August 4, 2016 – On this day in 1693 it is reputed that Dom Perignon, a Benedictine monk, discovered Champagne, a sparkling wine, and cried, “Come quickly! I am tasting the stars!”. It almost certainly didn’t happen like that and the “tasting the stars bit” more than likely was used as an advertising slogan in the 19th century, a time when Champagne became popular.
Dom Perignon was involved in winemaking at the Abbey of St. Peter at Hautvilliers in northern France. Sparkling wine, or Champagne as it is correctly known in this area, was an unforeseen development of carbon dioxide build up during secondary fermentation which, unfortunately, more often than not led to explosions, often destroying entire cellars. What was needed was bottles that would withstand the pressure. Producing Champagne, while delightful, was a risky and expensive business.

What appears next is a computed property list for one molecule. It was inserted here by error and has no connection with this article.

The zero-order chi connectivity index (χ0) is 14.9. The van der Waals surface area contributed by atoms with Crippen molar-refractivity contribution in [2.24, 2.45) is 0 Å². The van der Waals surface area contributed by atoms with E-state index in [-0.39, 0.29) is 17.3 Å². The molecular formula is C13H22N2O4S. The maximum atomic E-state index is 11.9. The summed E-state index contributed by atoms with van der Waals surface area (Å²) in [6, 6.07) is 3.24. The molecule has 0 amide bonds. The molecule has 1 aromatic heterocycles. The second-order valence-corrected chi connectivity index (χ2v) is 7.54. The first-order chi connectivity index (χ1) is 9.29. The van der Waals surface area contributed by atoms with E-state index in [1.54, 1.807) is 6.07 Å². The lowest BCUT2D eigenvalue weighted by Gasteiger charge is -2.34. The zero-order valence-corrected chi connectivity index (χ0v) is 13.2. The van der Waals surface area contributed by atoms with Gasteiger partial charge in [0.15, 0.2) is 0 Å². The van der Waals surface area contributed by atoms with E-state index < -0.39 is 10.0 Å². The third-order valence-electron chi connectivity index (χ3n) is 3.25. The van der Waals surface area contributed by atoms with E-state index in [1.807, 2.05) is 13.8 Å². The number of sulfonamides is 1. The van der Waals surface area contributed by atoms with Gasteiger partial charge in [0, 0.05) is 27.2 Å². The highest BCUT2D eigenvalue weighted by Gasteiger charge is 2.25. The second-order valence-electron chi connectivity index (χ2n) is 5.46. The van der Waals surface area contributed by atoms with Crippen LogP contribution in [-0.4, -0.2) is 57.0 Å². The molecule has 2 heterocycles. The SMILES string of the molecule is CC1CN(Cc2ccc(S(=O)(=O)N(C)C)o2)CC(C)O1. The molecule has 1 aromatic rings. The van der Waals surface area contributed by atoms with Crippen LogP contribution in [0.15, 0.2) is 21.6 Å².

Sparkling wine can be called Champagne only if it comes from Champagne, France, is made using Methode Champenoise and uses three grapes: Pinot Noir (a red variety) Pinot Meunier (a red variety) Chardonnay (a white variety). So if red grapes are used, how come Champagne is white, or clear? It has to do with the amount of contact the juice has with the red skins when the grapes are crushed. Obviously, not much. To make a rosé wine, the winemaker allows more time for skin contact.
No one person can take the credit for creating sparkling wine. It was the happy result of chemistry that no one understood at the time. In fact, the English had a slightly better grasp of the science long before 1693. They were also making better, stronger glass and how that came to be was all to do with oak trees being needed to build ships for the British navy! It is quite amazing how one thing leads to another with unintended results. It is a fascinating history well worth reading.
As for Dom Perignon, he was a devoted winemaker striving always to improve his product. There must have been some reason he was given the credit for creating Champagne so we’re happy to bless him with a glass on its official birthday.